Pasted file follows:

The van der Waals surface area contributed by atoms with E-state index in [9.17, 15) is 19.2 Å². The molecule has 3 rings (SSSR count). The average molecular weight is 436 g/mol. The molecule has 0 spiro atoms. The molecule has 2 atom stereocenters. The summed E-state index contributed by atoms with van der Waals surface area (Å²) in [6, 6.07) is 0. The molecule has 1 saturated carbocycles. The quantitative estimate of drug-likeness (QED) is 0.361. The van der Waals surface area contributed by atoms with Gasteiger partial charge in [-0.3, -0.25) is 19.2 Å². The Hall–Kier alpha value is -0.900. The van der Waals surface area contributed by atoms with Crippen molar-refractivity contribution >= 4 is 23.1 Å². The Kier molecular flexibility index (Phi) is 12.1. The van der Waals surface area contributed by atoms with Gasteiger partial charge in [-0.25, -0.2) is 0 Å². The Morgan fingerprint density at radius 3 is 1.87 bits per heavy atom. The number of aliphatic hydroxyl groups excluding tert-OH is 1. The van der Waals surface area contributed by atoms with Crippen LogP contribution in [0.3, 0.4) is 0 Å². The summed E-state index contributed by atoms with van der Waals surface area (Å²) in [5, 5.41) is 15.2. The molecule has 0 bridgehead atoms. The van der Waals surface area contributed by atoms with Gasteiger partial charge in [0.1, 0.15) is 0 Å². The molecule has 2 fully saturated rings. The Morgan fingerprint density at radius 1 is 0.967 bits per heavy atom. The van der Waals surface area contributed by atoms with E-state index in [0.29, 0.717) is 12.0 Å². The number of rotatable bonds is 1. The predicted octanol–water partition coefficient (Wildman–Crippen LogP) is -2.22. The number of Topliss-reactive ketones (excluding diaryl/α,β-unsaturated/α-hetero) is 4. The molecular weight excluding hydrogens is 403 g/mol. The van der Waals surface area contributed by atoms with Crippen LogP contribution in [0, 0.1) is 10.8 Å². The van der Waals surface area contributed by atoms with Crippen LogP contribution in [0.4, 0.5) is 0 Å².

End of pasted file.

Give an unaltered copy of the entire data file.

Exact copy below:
The van der Waals surface area contributed by atoms with E-state index in [9.17, 15) is 19.2 Å². The molecule has 3 rings (SSSR count). The average molecular weight is 436 g/mol. The molecule has 0 spiro atoms. The molecule has 2 atom stereocenters. The summed E-state index contributed by atoms with van der Waals surface area (Å²) in [6, 6.07) is 0. The molecule has 1 saturated carbocycles. The quantitative estimate of drug-likeness (QED) is 0.361. The van der Waals surface area contributed by atoms with Gasteiger partial charge in [-0.3, -0.25) is 19.2 Å². The Hall–Kier alpha value is -0.900. The van der Waals surface area contributed by atoms with Crippen molar-refractivity contribution >= 4 is 23.1 Å². The Kier molecular flexibility index (Phi) is 12.1. The van der Waals surface area contributed by atoms with Gasteiger partial charge in [-0.25, -0.2) is 0 Å². The Morgan fingerprint density at radius 3 is 1.87 bits per heavy atom. The number of aliphatic hydroxyl groups excluding tert-OH is 1. The van der Waals surface area contributed by atoms with Crippen LogP contribution in [0.3, 0.4) is 0 Å². The summed E-state index contributed by atoms with van der Waals surface area (Å²) in [5, 5.41) is 15.2. The molecule has 0 bridgehead atoms. The van der Waals surface area contributed by atoms with Gasteiger partial charge in [0.1, 0.15) is 0 Å². The molecule has 2 fully saturated rings. The Morgan fingerprint density at radius 1 is 0.967 bits per heavy atom. The van der Waals surface area contributed by atoms with E-state index in [0.29, 0.717) is 12.0 Å². The number of rotatable bonds is 1. The predicted octanol–water partition coefficient (Wildman–Crippen LogP) is -2.22. The number of Topliss-reactive ketones (excluding diaryl/α,β-unsaturated/α-hetero) is 4. The molecular weight excluding hydrogens is 403 g/mol. The van der Waals surface area contributed by atoms with Crippen LogP contribution in [0, 0.1) is 10.8 Å². The van der Waals surface area contributed by atoms with Crippen LogP contribution in [0.4, 0.5) is 0 Å².